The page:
Researchers at King's College London are tracking down men who fathered children while carrying out humanitarian work abroad.
Test cases in the Philippines found men from Australia, Canada, the US and Britain had fathered children in the country while doing foreign aid work.
The research - which uses genealogy technology - comes a decade after the Oxfam scandal that rocked the aid sector with allegations that staff had engaged in sexual misconduct with victims of the 2010 Haitian earthquake.
The project is led by former aid worker, lawyer and visiting professor at King's College London, Andrew MacLeod.
He says that although data on the prevalence of sexual abuse in the humanitarian sector is hard to come by, the entire industry has been complacent about the problem.
"I wish I could say just how widespread it is, but the International Development Committee of the House of Commons said that there's so little data, we just don't know how big a problem it is, except, they say - the whole industry has been complacent to the level of complicit," MacLeod explained.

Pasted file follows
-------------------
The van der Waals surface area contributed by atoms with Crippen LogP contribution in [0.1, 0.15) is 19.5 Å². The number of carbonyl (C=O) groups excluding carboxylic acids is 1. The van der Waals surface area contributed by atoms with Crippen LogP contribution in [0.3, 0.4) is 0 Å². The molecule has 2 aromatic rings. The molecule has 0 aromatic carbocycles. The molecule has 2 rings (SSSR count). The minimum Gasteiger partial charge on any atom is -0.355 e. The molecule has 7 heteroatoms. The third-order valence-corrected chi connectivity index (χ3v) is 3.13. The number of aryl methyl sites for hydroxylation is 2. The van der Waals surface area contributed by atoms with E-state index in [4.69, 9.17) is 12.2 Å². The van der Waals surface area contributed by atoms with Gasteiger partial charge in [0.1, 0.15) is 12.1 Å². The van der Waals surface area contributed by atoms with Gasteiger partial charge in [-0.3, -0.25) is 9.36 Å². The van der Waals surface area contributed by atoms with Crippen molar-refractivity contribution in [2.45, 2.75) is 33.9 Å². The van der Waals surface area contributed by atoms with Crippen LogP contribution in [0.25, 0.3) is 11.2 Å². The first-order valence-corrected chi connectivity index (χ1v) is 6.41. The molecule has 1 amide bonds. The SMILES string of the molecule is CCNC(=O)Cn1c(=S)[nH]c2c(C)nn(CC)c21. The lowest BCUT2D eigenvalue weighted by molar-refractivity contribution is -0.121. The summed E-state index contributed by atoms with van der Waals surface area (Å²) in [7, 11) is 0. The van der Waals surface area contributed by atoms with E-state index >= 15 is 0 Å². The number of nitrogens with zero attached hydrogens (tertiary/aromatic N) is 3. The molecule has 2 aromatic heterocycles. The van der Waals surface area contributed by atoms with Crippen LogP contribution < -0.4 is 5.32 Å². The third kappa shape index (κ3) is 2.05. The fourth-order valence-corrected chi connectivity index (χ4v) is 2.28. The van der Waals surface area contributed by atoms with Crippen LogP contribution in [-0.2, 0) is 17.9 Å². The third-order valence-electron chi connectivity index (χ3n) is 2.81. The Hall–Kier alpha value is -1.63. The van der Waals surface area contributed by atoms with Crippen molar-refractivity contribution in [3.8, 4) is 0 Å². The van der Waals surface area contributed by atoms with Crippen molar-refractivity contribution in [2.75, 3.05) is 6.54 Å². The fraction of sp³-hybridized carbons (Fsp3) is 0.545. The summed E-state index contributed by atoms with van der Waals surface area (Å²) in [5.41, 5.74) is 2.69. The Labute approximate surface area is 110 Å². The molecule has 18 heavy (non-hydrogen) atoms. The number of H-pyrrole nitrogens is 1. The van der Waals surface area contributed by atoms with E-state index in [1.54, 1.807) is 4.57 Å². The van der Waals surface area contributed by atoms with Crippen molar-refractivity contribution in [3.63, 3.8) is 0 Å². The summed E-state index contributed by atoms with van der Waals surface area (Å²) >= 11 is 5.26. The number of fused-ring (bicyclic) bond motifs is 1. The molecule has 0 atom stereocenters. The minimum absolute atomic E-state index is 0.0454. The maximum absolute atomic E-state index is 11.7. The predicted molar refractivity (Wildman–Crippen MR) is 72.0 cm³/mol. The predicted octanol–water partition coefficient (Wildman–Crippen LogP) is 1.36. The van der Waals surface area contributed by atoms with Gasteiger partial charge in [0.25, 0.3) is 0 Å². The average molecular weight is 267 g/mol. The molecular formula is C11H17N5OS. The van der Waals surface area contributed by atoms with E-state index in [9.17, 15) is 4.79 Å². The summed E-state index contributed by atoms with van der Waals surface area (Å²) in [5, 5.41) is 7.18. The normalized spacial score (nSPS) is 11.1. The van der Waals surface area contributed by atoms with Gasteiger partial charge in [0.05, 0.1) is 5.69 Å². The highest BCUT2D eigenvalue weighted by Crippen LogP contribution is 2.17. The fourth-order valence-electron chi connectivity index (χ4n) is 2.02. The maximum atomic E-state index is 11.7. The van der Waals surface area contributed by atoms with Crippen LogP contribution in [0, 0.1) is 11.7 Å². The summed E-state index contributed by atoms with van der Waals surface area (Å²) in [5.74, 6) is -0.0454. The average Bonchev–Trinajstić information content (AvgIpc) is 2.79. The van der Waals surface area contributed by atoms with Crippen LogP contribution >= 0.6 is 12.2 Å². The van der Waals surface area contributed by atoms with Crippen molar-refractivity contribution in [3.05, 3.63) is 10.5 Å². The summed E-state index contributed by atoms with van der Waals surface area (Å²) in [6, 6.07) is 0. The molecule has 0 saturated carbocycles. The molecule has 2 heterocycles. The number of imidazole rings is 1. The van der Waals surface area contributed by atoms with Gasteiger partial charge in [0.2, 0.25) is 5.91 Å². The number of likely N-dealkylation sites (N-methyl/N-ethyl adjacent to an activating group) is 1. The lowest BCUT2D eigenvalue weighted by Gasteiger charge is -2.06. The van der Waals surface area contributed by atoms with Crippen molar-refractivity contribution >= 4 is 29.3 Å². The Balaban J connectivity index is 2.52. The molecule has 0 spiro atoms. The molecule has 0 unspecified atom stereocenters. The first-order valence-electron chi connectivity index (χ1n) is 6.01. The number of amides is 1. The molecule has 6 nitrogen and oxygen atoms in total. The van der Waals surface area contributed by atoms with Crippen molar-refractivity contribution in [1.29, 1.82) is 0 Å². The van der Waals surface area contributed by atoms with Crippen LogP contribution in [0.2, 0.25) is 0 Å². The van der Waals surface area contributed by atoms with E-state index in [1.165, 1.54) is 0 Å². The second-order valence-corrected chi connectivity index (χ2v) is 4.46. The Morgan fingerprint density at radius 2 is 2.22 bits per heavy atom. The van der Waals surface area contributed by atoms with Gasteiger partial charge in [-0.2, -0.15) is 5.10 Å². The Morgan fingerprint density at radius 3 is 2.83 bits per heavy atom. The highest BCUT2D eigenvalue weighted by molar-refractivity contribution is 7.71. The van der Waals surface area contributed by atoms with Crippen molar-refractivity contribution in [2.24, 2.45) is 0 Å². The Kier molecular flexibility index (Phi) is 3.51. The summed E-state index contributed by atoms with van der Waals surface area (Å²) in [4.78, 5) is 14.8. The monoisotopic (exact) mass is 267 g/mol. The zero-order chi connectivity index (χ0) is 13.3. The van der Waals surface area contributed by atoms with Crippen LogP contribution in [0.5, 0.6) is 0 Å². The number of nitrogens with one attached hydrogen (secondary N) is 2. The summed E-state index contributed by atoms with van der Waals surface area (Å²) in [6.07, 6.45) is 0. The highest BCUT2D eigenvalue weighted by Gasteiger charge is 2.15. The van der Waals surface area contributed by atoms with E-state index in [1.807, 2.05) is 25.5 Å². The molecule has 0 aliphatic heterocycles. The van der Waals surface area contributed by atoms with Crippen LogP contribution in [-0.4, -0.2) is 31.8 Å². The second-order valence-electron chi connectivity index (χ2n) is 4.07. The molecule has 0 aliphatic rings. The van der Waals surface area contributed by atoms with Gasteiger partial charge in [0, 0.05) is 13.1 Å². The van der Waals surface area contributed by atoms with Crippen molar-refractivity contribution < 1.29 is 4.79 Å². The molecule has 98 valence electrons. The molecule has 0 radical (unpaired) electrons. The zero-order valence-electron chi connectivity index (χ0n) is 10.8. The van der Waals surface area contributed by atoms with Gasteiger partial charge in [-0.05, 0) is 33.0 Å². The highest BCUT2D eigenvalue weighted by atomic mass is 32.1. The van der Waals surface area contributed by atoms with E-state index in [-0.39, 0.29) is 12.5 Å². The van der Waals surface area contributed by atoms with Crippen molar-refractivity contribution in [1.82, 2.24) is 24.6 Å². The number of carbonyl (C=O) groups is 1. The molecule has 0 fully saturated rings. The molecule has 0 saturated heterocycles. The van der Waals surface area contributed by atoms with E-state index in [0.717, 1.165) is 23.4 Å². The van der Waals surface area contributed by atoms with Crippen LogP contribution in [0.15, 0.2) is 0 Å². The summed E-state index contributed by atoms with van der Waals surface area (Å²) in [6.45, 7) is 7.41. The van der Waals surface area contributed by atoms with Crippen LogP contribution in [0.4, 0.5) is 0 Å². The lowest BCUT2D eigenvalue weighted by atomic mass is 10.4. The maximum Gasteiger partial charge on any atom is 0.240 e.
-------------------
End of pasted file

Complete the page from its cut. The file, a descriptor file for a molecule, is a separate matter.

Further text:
"And we know from the food for sex scandals in West Africa, the whistleblower scandals in Bosnia, that senior people in the industry have known this problem for over 30 years. And indeed, the National Crime Agency in the United Kingdom says as we crack down on predatory paedophiles in the developing world, predators now go to the developing world and their chosen methodology to get access to children is to join a children's charity."
MacLeod believes organisations are turning a blind eye.
"They've been knowing for 30 years that this is a problem and they've been saying for 30 years: 'we have zero tolerance', yet not a single prosecution of an aid worker who has abused a child under the age of 16.
"You've got to ask, are they taking it seriously to say zero tolerance when there's zero action?" he added.
Watch Good Morning Europe's interview with Professor Andrew MacLeod in the media player above.